What we eat – does it really matter?
We tend to assume average life expectancy will continue to increase in developed countries, but this trend is being broken. Many people born today may live, on average, shorter lives than their parents. Unhealthy diets and too little exercise are likely culprits.
Processed food is worse than you think – real food is better than you know
Few nutritionists or dieticians would recommend just counting calories for healthier eating. Consuming low calorific, nutritionally poor food defeats the primary purpose of why we need to eat; nutrition should also come into focus. There are so many worthwhile reasons:
- healthier eating can increase our general sense of wellbeing
- researchers have now discovered that a fibre rich diet can have a positive influence on chronic inflammatory joint diseases, leading to stronger bones
- Fruit. It’s so good for us! When you eat berries (some nuts too) the ellagitannins they contain converts into ellagic acid. Ellagic acid prevents the binding of carcinogens to DNA and strengthens connective tissue, which could aid in keeping cancer cells from spreading. Also reducing oxidative stress, ellagic acid appears to have anti-bacterial and anti-viral properties. Good food sources of ellagic acid: strawberries, raspberries, blackberries, cranberries, grapes, pomegranate and peaches. And if you like nuts – you can add walnuts and pecan nuts.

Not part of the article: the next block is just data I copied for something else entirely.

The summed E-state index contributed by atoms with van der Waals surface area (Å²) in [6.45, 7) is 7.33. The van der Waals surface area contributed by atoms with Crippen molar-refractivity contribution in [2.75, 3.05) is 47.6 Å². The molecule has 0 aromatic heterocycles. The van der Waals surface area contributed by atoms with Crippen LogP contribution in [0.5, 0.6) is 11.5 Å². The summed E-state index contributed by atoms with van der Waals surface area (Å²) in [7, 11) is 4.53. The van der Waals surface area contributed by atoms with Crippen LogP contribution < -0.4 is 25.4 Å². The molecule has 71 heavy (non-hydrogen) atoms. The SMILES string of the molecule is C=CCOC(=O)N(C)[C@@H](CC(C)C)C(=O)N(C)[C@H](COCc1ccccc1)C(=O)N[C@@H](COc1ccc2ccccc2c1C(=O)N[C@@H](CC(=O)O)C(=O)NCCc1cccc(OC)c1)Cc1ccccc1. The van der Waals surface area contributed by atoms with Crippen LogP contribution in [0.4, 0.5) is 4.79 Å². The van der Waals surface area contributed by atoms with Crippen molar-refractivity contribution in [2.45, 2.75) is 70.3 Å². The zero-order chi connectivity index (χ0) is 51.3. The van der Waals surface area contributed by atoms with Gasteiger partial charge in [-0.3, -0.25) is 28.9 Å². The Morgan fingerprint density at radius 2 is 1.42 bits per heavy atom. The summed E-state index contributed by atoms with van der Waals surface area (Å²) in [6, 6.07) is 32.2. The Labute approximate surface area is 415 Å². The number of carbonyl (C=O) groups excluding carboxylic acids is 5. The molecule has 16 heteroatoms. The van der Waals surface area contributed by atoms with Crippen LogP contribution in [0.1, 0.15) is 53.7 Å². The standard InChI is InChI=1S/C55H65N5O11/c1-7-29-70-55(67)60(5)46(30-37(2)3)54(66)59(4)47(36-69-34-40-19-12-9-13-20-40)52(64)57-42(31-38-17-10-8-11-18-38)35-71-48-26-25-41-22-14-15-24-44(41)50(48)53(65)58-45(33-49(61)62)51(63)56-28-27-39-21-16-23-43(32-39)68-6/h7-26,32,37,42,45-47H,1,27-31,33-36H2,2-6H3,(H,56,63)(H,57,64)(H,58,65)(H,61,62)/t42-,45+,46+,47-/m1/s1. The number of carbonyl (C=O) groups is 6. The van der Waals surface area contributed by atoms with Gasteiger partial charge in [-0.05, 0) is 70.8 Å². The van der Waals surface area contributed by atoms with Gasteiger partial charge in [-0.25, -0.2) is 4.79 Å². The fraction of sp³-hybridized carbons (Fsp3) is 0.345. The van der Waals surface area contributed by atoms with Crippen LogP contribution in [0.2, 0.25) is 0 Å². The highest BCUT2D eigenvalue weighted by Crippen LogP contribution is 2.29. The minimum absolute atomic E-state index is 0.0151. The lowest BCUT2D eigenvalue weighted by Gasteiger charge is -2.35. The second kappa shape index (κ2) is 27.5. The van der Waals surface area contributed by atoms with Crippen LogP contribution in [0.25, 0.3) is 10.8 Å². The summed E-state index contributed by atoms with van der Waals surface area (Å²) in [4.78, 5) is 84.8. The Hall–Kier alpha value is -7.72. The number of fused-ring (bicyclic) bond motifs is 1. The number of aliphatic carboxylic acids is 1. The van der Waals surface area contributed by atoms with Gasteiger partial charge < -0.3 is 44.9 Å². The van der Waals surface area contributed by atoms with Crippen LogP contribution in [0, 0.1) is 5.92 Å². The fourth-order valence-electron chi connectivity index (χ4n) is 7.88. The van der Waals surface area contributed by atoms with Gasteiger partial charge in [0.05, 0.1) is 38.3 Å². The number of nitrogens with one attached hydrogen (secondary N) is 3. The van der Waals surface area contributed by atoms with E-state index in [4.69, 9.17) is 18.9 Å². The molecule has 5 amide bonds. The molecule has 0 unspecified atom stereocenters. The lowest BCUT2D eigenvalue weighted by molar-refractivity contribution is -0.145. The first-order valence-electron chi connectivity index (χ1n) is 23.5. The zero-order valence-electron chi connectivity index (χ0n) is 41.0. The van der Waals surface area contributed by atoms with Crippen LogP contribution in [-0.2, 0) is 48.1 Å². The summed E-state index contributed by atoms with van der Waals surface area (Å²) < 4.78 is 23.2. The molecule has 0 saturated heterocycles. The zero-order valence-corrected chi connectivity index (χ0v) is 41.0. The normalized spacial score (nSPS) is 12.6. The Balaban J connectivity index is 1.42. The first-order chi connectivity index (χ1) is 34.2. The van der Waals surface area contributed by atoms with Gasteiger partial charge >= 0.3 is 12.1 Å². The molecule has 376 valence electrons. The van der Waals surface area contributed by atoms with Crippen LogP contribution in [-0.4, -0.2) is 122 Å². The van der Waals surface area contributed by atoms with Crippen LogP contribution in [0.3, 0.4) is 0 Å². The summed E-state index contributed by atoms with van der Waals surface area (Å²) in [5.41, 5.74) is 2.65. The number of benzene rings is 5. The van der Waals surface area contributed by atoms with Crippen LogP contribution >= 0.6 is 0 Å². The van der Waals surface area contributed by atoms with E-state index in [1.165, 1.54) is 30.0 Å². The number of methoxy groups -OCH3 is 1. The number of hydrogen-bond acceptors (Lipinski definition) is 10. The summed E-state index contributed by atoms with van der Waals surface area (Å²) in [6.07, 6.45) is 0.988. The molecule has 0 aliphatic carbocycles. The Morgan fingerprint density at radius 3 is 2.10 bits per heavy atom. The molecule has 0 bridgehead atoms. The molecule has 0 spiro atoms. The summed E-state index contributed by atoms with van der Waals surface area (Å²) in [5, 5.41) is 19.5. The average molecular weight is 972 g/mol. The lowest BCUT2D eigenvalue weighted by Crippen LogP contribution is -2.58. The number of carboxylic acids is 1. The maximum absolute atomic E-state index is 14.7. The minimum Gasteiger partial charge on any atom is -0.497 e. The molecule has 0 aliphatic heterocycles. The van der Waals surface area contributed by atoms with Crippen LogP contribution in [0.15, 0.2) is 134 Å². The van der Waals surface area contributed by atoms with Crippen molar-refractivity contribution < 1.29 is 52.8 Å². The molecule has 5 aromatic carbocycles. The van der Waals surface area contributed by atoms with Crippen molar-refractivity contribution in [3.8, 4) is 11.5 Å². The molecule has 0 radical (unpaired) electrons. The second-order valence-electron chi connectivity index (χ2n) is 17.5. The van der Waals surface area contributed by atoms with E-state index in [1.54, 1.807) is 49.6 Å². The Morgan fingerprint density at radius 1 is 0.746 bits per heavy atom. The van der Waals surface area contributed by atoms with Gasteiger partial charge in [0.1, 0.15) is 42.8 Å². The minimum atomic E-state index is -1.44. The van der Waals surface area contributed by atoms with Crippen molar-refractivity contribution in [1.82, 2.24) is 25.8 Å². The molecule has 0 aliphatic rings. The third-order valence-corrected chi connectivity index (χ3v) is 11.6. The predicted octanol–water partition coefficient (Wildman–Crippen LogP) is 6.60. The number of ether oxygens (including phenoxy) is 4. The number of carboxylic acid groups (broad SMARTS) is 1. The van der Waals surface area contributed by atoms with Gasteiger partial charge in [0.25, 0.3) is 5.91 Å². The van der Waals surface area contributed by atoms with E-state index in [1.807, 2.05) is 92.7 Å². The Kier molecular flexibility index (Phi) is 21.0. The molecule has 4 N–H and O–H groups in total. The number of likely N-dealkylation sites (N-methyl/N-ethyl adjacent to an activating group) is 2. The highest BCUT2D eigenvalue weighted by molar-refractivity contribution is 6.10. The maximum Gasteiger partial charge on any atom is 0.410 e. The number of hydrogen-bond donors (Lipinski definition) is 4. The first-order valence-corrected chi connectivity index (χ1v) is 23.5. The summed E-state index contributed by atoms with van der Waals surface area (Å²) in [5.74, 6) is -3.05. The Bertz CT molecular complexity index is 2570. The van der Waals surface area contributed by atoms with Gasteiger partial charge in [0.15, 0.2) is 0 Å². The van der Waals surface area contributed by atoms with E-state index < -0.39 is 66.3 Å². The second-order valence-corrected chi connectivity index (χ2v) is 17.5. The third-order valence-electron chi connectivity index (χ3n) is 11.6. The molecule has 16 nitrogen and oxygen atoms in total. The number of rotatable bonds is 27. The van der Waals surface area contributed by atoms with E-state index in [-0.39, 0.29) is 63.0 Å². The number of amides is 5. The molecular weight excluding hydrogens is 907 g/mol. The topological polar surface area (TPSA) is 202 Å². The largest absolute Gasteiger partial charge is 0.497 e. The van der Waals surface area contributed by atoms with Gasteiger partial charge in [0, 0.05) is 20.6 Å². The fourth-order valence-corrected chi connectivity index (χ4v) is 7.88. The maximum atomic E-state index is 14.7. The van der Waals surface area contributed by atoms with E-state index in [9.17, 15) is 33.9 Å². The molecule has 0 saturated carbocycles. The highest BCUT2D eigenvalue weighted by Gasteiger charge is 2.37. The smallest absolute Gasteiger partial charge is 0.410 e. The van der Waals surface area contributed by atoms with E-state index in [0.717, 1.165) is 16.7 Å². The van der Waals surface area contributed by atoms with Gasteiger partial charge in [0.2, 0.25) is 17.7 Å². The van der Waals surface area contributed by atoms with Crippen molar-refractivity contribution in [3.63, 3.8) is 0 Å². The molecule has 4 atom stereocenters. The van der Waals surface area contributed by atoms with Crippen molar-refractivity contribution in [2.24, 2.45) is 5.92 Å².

- Benefits from plant-based foods generally, but let’s give a special mention to legumes. Beans, peas and lentils are an excellent source of complex carbohydrates, quality plant protein and dietary fibre. Nearly all legumes are a good source of zinc, B-vitamins, potassium, folic acid, magnesium and beneficial fats – all beneficial for our wellbeing. Adding legumes to a nutrient-dense meal plan can aid in controlling blood sugar, particularly important for diabetics, while helping keep your bowels healthy to help prevent colon cancer.
Genetic predisposition can increase the challenges, but it is no barrier to successful weight management once you realise food choices actually become more important; research has shown that diets high in sugar sweetened drinks and fried foods could amplify the genetic associations with higher body weight.
To encourage better eating habits, settle on new routines built around healthier food choices instead of focusing on the number on the scales. These tips might help:
- Don’t wait until you are starving before eating – as this can make it harder to be mindful of real food choices
- Plan your meals ahead of time to help to ensure real food choices are available
- Watch out for takeaways and ready meals – they tend to be higher in sugar, unhealthy fat and salt.
Make eating real food Just Routine
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